Equities Total Return

U.S. Large Cap (4.1%) (16.1%) (11.2%)
U.S. Small Cap (2.0%) (17.2%) (17.9%)
U.S. Growth (4.4%) (23.1%) (19.4%)
U.S. Value (3.0%) (10.0%) (6.5%)
Int’l Developed (4.7%) (19.6%) (19.8%)
Emerging Markets 0.4% (17.5%) (21.8%)

Fixed Income Total Return

U.S. Agg. Bond (2.8%) (10.8%) (11.5%)
TIPS (2.7%) (7.5%) (6.0%)
U.S. High Yield (2.4%) (11.0%) (10.4%)
Int’l Developed (5.9%) (21.9%) (25.6%)
Emerging Markets (0.9%) (9.4%) (10.5%)
Intermediate Munis (1.8%) (5.7%) (6.1%)
Munis Broad Mkt (2.5%) (9.2%) (9.1%)

Non-Traditional Assets Total Return

Commodities 0.1% 23.6% 27.7%
REITs (6.2%) (18.6%) (13.7%)
Infrastructure (1.5%) 1.9% 5.2%
Hedge Funds
Absolute Return 0.5% (1.4%) (1.4%)
Overall HF Market 1.2% (3.4%) (3.7%)
Managed Futures 3.6% 21.7% 21.3%

Economic Indicators

AUG-22 FEB-22 AUG-21
Equity Volatility 25.9 30.2 16.5
Implied Inflation 2.5% 2.6% 2.3%
Gold Spot $/OZ $1711 $1909 $1813.6
Oil ($/BBL) $96 $101 $73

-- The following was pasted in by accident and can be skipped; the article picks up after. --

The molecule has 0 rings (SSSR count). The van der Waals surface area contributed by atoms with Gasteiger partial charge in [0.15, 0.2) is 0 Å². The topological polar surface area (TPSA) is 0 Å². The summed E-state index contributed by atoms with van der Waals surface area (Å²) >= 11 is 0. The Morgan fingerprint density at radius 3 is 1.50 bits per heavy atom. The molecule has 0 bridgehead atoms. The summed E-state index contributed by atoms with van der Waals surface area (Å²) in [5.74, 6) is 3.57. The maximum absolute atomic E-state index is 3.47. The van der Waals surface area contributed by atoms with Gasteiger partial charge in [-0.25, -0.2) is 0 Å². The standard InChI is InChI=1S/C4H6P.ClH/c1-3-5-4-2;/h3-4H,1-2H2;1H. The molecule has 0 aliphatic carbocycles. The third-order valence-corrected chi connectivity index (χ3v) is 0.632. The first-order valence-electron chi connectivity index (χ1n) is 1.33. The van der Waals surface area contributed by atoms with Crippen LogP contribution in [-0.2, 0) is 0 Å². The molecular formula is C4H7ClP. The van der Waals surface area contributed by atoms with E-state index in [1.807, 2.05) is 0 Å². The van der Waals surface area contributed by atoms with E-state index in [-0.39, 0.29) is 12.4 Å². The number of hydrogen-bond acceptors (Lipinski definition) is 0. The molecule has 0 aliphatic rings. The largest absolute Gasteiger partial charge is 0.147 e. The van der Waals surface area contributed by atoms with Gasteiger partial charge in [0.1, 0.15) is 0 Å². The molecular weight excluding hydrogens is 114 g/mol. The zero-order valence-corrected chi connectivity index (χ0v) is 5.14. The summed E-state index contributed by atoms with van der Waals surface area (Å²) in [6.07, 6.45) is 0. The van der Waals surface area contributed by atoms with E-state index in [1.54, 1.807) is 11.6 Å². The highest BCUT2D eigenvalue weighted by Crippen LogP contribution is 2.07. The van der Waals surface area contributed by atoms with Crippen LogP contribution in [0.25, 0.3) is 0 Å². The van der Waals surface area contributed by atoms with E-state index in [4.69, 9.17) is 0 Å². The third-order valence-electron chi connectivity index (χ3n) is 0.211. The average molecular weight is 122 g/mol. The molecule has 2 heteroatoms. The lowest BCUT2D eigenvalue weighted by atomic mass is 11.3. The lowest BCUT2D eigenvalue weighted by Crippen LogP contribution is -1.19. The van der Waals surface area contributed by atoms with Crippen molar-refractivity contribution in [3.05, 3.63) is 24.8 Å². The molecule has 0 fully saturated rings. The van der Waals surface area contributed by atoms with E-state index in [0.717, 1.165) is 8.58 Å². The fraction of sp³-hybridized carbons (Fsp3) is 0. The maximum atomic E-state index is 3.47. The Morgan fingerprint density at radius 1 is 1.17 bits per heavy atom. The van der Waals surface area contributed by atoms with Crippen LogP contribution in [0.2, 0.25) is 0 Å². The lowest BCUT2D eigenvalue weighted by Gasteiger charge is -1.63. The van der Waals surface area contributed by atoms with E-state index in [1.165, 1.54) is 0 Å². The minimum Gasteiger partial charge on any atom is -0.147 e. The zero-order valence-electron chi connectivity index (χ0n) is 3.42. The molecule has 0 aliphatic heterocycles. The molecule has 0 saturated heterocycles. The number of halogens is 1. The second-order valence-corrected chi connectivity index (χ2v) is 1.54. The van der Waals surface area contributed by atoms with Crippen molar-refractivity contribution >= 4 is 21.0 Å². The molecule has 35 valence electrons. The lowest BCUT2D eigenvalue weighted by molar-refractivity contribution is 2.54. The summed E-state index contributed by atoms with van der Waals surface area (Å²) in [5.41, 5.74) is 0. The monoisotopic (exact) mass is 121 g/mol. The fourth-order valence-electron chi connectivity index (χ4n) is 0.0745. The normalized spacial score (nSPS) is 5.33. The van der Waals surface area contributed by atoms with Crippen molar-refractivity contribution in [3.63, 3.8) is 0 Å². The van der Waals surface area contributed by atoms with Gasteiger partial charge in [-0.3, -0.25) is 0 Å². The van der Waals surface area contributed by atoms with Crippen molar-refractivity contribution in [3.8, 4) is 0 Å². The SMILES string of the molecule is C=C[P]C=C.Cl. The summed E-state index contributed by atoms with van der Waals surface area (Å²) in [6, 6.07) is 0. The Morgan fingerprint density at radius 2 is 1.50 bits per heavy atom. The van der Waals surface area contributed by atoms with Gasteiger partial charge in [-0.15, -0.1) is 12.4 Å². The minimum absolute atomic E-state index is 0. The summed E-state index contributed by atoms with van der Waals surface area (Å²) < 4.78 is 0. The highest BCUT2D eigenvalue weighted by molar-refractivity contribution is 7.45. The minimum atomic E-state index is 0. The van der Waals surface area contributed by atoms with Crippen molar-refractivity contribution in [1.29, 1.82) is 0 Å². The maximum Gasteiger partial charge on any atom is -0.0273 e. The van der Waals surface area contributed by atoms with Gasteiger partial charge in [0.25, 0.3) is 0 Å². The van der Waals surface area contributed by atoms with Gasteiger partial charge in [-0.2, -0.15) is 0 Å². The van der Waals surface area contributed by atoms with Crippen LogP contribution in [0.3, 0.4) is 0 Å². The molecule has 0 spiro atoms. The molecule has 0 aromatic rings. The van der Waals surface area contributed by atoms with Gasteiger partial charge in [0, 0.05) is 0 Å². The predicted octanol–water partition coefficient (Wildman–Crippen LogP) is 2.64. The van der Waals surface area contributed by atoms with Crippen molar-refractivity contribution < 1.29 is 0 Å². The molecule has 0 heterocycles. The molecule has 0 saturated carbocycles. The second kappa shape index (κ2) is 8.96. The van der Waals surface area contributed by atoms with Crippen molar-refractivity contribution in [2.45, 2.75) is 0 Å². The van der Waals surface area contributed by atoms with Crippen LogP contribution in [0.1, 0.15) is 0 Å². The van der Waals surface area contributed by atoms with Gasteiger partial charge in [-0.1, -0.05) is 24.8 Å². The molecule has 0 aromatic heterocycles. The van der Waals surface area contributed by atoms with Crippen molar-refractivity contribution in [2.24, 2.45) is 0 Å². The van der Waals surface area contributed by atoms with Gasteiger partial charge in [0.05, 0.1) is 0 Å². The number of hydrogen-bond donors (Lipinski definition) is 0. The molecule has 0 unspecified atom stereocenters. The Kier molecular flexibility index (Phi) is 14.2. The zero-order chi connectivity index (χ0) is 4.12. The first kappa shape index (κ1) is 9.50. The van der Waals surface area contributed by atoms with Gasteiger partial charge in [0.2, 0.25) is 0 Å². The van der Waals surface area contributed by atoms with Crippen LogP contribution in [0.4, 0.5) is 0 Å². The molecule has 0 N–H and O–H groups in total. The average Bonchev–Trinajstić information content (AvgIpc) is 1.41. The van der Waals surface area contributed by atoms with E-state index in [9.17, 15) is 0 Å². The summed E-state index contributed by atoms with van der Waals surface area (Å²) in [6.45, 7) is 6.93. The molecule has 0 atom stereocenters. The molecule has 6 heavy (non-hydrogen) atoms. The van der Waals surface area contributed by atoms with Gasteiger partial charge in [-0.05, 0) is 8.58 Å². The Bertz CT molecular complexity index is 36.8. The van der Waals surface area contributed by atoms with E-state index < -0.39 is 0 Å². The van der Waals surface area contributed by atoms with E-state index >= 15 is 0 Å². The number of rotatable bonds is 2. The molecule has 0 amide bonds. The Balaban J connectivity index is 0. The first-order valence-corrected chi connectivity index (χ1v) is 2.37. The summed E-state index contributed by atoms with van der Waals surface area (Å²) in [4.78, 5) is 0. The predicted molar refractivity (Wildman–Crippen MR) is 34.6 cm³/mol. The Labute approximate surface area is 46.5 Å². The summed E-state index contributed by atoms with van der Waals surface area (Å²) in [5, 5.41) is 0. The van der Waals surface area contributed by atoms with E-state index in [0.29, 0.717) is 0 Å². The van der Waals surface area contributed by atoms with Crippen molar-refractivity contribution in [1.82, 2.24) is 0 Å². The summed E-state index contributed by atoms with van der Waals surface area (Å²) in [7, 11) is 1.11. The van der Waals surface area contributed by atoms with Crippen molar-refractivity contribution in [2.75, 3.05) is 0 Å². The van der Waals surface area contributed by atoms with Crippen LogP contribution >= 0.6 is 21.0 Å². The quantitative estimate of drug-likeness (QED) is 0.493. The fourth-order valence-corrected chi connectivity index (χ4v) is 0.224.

U.S. Dollar Index 123.2 115.3 113.1

Glossary of Indices

Our Take

In August, financial markets gave back a fair share of July gains as sentiment shifted pessimistic on inflation and interest rates. While it was certainly nice to see inflation cooling off a bit as the year-over-year CPI fell from 9.1% to 8.5% and the Fed’s preferred metric, the Core PCE Index, fell from 6.8% to 6.3%, those figures remain well above the Fed’s objective of 2.0%. In July, investors were optimistic that a softening in consumer spending and real estate data would deter the Fed from raising rates too far too fast at the expense of the economy.

However, positive sentiment faded in August as interest rates resumed their rise and Chair Jerome Powell underscored that the Fed will do whatever it takes to bring down inflation. At the end of last year, we identified Fed policy error as one of the greatest risks to financial markets and the economy and that remains the case. With Powell’s comments in hand, and the intent of the Fed’s actions clear, it now seems more correct to say simply “Fed policy” is a major risk.

While you will rarely find us willing to try and pin the tail on the donkey in the economic realm, we are constantly evaluating the range of market and economic possibilities. Top questions on investors’ minds: How high will interest rates go; and how quickly can inflation come down? The US Treasury yield curve provides some insight on both.